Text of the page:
Placing Objects on the Globe
Having created a Level and imported some real-world assets like Cesium World Terrain or a photogrammetry model of a city, the next thing you will likely want to do is add some other objects from the standard Unreal Engine toolbox: meshes, foliage, characters, and many, many more. Fortunately, Cesium for Unreal is well-integrated with the Unreal Engine workflows you are already familiar with.
In this tutorial, you will:
- Add some simple Unreal Engine objects to a level.
- Learn in more detail how Cesium for Unreal integrates into Unreal Engine, which will help you avoid surprises as you build your levels.
Adding objects near the origin of the CesiumGeoreference is the same as adding them to any other Unreal Engine level.
1If the editor camera is not reasonably near (within a few kilometers of) the CesiumGeoreference already, click the CesiumGeoreference in the Outliner and then click Place Georeference Origin Here in the Details panel. You may also want to reset the Location of the DynamicPawn to (0, 0, 0) so that Play mode starts in the same place.
2Click Window -> Place Actors to open the Place Actors panel.
3Drag a static mesh object, such as a Cone, into the level viewport.
4Use the Level Editor viewport to move, rotate, and scale the static mesh as desired.
Any normal Unreal Engine object can be added to the level in the usual way. However, there are some details that will be useful to know more about, and they are discussed below.
Cesium for Unreal’s Cesium3DTileset actors stream massive datasets into your application in a view-dependent manner. They perform two functions that are essential for rendering datasets that can easily measure in the terabytes or larger: level-of-detail and culling.
Level-of-detail means that the complete tileset is broken into a multi-resolution pyramid of individual pieces, called tiles. In broad terms, Cesium for Unreal selects high-resolution tiles for parts of the model that are close to the viewer, and lower-resolution tiles for parts that are farther away.
Culling means that we don’t load or render parts of the model that aren’t visible. A key form of culling is view-frustum culling, which excludes tiles that are behind the viewer or otherwise outside of its field-of-view. Culling these tiles means less data downloaded and less load on Unreal Engine to render the tileset, improving runtime performance and efficiency.
However, culling comes with an important caveat: if you don’t see it, it doesn’t exist. Culled tiles are not sent to Unreal Engine at all, which means:
- They don’t cast shadows.
- They can’t cause any physics interactions.
Imagine a character in front of you, standing on the Cesium World Terrain surface. Unreal Engine’s gravity simulation holds the character to the surface. Now you turn around so your back is to the character. The tile the character was standing on is no longer visible, and so it will be culled. Suddenly the character is hovering over a void, and they start falling to their doom!
Similarly, a tall building will stop casting a shadow when you turn our back on it, because it truly ceases to exist in the Unreal Engine world.
To avoid these problems, we can disable view-frustum culling for tilesets that are important for physics, shadows, and other purposes. Click the Cesium3DTileset in the Outliner, find the Cesium -> Tile Culling section in the Details panel, and uncheck Enable Frustum Culling.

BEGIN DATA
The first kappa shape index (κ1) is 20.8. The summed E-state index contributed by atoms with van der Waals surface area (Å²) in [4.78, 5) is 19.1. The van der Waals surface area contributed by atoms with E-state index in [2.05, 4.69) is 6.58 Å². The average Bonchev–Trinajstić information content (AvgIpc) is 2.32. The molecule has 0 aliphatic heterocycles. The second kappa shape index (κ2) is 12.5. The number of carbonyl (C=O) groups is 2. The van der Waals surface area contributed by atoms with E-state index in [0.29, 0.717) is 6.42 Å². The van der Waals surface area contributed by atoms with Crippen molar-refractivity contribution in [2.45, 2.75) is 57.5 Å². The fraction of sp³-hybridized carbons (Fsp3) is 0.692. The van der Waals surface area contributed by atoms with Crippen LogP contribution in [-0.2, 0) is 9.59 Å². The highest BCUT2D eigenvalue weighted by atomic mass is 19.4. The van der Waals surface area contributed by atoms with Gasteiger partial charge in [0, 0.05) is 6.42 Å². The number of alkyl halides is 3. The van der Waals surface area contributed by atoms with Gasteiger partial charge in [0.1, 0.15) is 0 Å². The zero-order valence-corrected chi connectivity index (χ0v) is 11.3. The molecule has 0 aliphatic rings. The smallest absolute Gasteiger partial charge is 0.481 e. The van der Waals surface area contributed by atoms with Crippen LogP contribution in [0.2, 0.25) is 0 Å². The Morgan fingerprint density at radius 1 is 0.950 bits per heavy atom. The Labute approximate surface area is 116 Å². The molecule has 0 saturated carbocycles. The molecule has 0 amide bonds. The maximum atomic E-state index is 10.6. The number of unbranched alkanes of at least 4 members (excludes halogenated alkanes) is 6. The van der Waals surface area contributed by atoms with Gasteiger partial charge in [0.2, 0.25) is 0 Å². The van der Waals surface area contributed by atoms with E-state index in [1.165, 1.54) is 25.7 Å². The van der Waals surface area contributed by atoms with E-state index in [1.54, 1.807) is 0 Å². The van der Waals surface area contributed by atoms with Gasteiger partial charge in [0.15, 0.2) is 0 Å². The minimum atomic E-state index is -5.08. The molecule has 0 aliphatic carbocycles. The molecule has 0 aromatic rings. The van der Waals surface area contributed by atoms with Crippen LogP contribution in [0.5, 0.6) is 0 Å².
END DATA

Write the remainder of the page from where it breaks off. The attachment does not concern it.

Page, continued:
As mentioned previously, disabling frustum culling does have a performance cost, but it is essential for some use-cases.
Due to Earth curvature, the farther we move away from the CesiumGeoreference origin location, the less the Unreal Engine minus Z direction is an accurate representation of the local “down” direction. To be precise, the down direction changes by roughly 0.01 degrees for every kilometer we move from the origin. A hundred kilometers away from the origin, the gravity direction will be “wrong” by about 1 degree. That’s probably not so bad for most applications, but by the time we get to the opposite side of the globe, the gravity direction is 180 degrees from what we expect it to be. Objects placed on the opposite side of the globe and configured to obey Unreal Engine gravity will “fall” into space!
The roundness of the Earth affects other Unreal Engine behavior, too, not just physics. Cameras usually maintain an upright orientation, but the notion of “upright” is incorrect for a round planet. The Cesium DynamicPawn accounts for this automatically, but other Pawns will not.
Dealing with the unfortunate reality of a round planet requires employing one of the following techniques, in order from simplest to most complex:
- Stay within a relatively small area, probably a hundred kilometers or so.
- Set up independent sublevels, each with their own CesiumGeoreference, in each part of the globe that is of interest. This technique is described in the Building Global Scenes with Sublevels tutorial.
- Use the CesiumGlobeAnchorComponent to add limited globe-awareness to any Unreal Actor (see "We can turn dynamic objects into georeferenced objects" below).
- Manually extend your game objects to be fully aware of the round Earth.
When we place regular Unreal Engine objects, as we did with the Cone above, we give them particular coordinates in the game world. So far, this is probably not surprising.
However, the relationship between this game world coordinate system and the real world is not fixed. It is defined by the origin properties of the CesiumGeoreference actor, and it can be changed. The important thing to note is that, when the CesiumGeoreference origin changes, the entire Unreal Engine world moves to a new place on the globe, including all of the objects in it.